Arthur: Shadow of a God by Richard Denham
Arthur is a non-fiction study that attempts to discover just who the legendary King Arthur really was.
Was he an English warlord who fought the Saxons? Or was he nothing but a fiction created around camp fires on long nights when tales of heroes were popular themes? Or could he have been a fearsome warrior from eastern Europe?
This was an interesting insight into the mystery and myth which surrounds the man. The quantity of material that mentions Arthur surely carries weight and proof of his existence – or does it? However, as the author goes on to make clear, it is hard to determine what is fact and what is fiction. The book reflects the quantity of research undertaken, and much of the writing felt like a personal journey with the author’s own scepticism shining through. For a man that might not have existed, this book is certainly a testament to our human ability to ‘love a good story’.
As with most non-fiction I found certain parts more interesting than others. At times I felt that the author’s insertion of his own opinions spoiled the research he was showing the reader, but this is only a personal preference. Overall, if you have an interest in the man known as Arthur, it is definitely worth a read.
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King Arthur has fascinated the Western world for over a thousand years and yet we still know nothing more about him now than we did then. Layer upon layer of heroics and exploits has been piled upon him to the point where history, legend and myth have become hopelessly entangled.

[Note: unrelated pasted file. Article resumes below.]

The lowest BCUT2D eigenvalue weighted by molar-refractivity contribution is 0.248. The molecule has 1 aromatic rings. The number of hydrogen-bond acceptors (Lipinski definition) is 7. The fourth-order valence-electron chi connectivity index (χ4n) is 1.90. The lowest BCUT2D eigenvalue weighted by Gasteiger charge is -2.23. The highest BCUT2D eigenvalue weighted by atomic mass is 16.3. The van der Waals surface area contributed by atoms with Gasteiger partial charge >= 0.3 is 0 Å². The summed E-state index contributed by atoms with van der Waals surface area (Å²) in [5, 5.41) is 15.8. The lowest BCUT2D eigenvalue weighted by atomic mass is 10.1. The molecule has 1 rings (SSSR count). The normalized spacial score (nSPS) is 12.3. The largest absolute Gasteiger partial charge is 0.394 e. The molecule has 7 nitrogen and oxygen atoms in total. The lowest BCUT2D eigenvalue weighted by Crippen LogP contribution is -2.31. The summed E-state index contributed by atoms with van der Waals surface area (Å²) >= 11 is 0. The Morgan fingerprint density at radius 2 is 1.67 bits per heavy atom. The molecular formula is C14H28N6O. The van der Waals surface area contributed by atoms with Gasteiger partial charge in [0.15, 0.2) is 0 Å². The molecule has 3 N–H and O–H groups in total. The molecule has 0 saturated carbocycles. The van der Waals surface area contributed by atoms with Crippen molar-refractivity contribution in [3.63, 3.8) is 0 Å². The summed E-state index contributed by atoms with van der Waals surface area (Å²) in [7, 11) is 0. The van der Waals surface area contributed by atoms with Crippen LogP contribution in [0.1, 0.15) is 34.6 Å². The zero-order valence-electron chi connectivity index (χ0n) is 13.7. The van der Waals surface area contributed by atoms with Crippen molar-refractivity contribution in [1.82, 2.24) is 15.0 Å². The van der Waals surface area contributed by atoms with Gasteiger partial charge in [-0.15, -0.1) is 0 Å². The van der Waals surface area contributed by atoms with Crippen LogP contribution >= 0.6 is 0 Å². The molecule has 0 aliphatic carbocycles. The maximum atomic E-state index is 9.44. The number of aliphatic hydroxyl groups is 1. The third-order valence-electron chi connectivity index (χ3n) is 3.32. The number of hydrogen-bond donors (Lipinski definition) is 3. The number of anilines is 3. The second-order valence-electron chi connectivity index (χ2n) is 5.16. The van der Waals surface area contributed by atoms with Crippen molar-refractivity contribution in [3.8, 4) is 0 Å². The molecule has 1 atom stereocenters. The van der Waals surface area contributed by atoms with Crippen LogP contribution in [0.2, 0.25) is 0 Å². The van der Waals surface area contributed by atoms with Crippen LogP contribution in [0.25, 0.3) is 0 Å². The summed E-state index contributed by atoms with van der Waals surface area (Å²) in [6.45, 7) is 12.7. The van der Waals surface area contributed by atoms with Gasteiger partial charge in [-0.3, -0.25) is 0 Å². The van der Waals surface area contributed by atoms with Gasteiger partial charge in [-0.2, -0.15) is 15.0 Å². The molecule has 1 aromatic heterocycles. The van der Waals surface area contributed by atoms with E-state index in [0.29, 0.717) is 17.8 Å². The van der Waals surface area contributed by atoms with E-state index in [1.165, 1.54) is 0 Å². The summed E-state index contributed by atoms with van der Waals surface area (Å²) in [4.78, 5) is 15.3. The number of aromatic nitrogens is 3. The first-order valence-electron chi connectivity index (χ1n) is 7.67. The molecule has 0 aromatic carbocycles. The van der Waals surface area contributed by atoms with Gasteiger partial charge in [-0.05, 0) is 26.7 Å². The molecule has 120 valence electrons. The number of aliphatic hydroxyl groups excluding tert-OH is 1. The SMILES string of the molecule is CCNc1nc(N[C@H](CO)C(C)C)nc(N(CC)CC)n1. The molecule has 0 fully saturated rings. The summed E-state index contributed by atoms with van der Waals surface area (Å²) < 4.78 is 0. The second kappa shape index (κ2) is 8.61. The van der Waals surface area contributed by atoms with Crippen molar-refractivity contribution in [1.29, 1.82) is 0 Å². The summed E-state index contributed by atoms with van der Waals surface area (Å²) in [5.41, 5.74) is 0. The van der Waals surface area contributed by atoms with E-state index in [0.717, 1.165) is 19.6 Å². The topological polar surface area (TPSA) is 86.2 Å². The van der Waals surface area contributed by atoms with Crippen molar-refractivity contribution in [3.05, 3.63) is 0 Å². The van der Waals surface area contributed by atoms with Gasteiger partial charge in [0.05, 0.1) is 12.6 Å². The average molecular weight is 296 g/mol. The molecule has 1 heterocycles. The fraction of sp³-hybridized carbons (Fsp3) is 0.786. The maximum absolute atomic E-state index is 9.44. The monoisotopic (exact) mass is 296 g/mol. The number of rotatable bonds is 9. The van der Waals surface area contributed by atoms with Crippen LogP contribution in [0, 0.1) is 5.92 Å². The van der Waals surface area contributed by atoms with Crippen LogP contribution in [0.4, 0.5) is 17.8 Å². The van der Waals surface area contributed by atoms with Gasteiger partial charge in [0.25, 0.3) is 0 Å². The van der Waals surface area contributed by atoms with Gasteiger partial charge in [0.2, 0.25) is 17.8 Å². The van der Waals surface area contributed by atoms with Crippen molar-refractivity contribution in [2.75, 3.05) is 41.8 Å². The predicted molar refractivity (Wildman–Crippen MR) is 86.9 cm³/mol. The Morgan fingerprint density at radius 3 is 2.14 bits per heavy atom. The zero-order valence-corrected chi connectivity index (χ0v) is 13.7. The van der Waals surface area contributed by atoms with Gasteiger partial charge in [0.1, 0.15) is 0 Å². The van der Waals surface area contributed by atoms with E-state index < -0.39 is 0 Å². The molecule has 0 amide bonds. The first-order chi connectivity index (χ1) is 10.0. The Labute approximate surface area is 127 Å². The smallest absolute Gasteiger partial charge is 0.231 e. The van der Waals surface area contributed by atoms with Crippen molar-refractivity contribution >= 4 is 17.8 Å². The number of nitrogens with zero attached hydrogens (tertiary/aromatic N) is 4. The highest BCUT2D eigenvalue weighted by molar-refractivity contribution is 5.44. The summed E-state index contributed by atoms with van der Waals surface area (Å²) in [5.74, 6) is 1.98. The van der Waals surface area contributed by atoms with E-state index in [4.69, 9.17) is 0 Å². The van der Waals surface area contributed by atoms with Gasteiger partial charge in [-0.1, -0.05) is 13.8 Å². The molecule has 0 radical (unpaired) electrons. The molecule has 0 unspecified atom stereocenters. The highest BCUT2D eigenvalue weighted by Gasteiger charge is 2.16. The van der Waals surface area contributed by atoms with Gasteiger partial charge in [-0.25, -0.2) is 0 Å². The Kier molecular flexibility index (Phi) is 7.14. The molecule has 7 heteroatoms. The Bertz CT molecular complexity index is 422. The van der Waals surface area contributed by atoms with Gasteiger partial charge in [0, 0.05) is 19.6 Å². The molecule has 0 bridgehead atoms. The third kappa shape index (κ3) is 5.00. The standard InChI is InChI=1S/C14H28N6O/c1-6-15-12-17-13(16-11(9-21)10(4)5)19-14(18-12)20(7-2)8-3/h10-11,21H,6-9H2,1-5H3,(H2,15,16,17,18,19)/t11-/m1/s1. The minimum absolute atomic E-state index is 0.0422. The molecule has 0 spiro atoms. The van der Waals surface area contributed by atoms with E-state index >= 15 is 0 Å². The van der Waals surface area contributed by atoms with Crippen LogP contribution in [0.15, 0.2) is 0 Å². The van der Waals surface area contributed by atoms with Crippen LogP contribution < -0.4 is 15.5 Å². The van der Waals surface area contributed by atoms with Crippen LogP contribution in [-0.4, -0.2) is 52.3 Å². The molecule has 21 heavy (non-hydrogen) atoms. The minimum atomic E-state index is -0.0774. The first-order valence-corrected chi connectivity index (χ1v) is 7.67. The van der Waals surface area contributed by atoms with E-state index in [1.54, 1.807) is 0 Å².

In recent years, there has been a sort of scholarly consensus that ‘the once and future king’ was clearly some sort of Romano-British warlord, heroically stemming the tide of wave after wave of Saxon invaders after the end of Roman rule. But surprisingly, and no matter how much we enjoy this narrative, there is actually next-to-nothing solid to support this theory except the wishful thinking of understandably bitter contemporaries. The sources and scholarship used to support the ‘real Arthur’ are as much tentative guesswork and pushing ‘evidence’ to the extreme to fit in with this version as anything involving magic swords, wizards and dragons. Even Archaeology remains silent. Arthur is, and always has been, the square peg that refuses to fit neatly into the historians round hole.
Wow first the cover. I wouldn’t have picked it up if not for the title. How thick is this book? Sounds like it can be a fascinating read. I like your honest and balanced review!
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Hi Jee. The book is 225 pages written with a good sized print. The physical book measures 12.5cm x 20cm. I wouldn’t call it large.
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